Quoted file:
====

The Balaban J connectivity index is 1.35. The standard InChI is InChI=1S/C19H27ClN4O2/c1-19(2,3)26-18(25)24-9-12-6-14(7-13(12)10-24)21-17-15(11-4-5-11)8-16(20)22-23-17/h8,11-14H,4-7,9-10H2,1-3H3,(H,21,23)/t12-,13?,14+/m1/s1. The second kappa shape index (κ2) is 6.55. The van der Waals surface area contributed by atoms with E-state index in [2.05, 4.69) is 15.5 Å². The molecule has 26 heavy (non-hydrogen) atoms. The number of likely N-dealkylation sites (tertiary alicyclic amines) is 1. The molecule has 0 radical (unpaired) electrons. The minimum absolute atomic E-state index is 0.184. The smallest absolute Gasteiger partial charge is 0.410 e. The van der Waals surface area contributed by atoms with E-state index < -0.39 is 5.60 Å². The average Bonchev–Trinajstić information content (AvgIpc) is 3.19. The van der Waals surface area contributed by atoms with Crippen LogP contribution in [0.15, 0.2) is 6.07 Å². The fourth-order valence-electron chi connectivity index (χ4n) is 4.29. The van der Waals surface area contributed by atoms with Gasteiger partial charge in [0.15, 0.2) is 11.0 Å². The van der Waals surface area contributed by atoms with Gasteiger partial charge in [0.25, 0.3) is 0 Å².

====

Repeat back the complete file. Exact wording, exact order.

The Balaban J connectivity index is 1.35. The standard InChI is InChI=1S/C19H27ClN4O2/c1-19(2,3)26-18(25)24-9-12-6-14(7-13(12)10-24)21-17-15(11-4-5-11)8-16(20)22-23-17/h8,11-14H,4-7,9-10H2,1-3H3,(H,21,23)/t12-,13?,14+/m1/s1. The second kappa shape index (κ2) is 6.55. The van der Waals surface area contributed by atoms with E-state index in [2.05, 4.69) is 15.5 Å². The molecule has 26 heavy (non-hydrogen) atoms. The number of likely N-dealkylation sites (tertiary alicyclic amines) is 1. The molecule has 0 radical (unpaired) electrons. The minimum absolute atomic E-state index is 0.184. The smallest absolute Gasteiger partial charge is 0.410 e. The van der Waals surface area contributed by atoms with E-state index < -0.39 is 5.60 Å². The average Bonchev–Trinajstić information content (AvgIpc) is 3.19. The van der Waals surface area contributed by atoms with Crippen LogP contribution in [0.15, 0.2) is 6.07 Å². The fourth-order valence-electron chi connectivity index (χ4n) is 4.29. The van der Waals surface area contributed by atoms with Gasteiger partial charge in [0.15, 0.2) is 11.0 Å². The van der Waals surface area contributed by atoms with Gasteiger partial charge in [0.25, 0.3) is 0 Å².